4 Harmful Terms in Your Employment Contract

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Written by Seun Oyediran

4 Harmful Terms to Watch Out for in Your Employment Contract

It is always a thrill to sign an employment contract, especially if you have been in the job market and sent out multiple job applications. However, the pile of paperwork, dotted lines, and text to read through is so much that most employees skip the read time for the signature. Well, before you think of signing the line, wait!

As of 2018, independent contractors made up 6% of the workforce, which is the largest employer of labor on the job market. Whether you are signing a contract for a private, public, or government establishment, phrases like zero hours, non-compete, confidentiality agreement, termination clause, no-hire, non-disclosure are crucial legal jargons that pop up in between the line that most people omit. These phrases, clauses, and words can limit your progress, restrict growth, and even make you forfeit your creative power if you decide to leave in the future. While these clauses look like roadblocks, they are often used by companies to protect themselves and their property against any future employee’s rage. So if you are signing the dotted lines, it would be nice to read through the contract or have your lawyer read through else it will be too late to salvage your dignity on your way out.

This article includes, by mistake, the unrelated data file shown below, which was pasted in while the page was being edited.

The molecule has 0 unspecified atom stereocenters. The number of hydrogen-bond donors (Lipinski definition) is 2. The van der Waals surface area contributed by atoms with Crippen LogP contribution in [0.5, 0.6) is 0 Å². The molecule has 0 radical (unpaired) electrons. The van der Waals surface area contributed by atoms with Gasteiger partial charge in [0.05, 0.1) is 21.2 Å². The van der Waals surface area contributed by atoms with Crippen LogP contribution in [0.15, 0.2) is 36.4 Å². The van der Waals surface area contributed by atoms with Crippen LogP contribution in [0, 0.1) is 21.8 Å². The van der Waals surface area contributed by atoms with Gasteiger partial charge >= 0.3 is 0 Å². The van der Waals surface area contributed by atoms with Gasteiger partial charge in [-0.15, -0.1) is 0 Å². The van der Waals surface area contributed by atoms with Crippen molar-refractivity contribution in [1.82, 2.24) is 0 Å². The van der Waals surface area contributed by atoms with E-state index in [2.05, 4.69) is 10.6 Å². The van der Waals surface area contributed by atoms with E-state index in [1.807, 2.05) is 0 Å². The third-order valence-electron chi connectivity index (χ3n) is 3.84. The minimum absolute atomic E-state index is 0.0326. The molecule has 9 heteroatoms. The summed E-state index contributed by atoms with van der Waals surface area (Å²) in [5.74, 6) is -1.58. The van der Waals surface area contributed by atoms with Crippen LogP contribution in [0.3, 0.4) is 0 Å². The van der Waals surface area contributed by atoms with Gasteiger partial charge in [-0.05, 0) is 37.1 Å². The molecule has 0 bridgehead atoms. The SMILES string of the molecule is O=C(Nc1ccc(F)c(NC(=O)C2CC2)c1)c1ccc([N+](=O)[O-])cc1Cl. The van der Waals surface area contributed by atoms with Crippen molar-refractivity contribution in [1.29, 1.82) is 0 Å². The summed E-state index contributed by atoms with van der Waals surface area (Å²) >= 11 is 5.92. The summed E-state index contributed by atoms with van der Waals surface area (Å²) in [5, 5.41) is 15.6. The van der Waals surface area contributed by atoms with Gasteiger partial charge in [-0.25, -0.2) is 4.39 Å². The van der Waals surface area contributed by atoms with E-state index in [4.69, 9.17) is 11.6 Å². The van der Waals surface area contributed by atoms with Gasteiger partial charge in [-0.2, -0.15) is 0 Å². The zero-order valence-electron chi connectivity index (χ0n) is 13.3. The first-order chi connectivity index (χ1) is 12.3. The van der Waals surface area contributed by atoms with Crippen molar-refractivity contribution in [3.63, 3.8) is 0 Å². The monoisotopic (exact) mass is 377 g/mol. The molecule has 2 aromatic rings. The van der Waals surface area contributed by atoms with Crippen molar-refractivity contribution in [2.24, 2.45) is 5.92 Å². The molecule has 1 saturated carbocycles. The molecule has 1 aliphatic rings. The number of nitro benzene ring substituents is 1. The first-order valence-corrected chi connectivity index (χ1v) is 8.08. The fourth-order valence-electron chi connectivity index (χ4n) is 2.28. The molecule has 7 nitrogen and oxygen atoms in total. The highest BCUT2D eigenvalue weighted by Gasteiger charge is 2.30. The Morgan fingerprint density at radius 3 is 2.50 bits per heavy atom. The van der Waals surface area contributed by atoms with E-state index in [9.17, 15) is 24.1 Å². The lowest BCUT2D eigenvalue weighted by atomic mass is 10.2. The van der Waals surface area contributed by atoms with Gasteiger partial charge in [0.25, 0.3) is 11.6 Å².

Why are these clauses in an employment contract?

Employment contracts are the most important binding document between employees and employers. The most valuable for the employers too, yet many employees nonchalantly ignore the contents within the contract because of the excitement of getting a job after many job applications.

Companies and good businesses know the impact and competitive edge the marketplace can cause an employee to leave. Hence there is the need for clauses to protect and safeguard their business, property, and good employees against future eventualities. Clauses such as those listed above will protect the company from the competition but also ensures that crucial information or intellectual property stays secret even if the employee leaves the company tomorrow.

So before you sign the contract, it is important to understand the restrictive clauses and have powerful negotiating skills. You can only have the best only before you sign the lines.

Employment Contracts – What Is It?

There is always a contract between an employer and employee even if you didn’t sign one – it is good to sign one though. This document describes the relationship and condition agreed upon by both parties. Although the law favors the employers more, things can take a turn if the employee leaves. It is vital to keep the relationship productive and profitable, but also great to know the employment and labor laws too.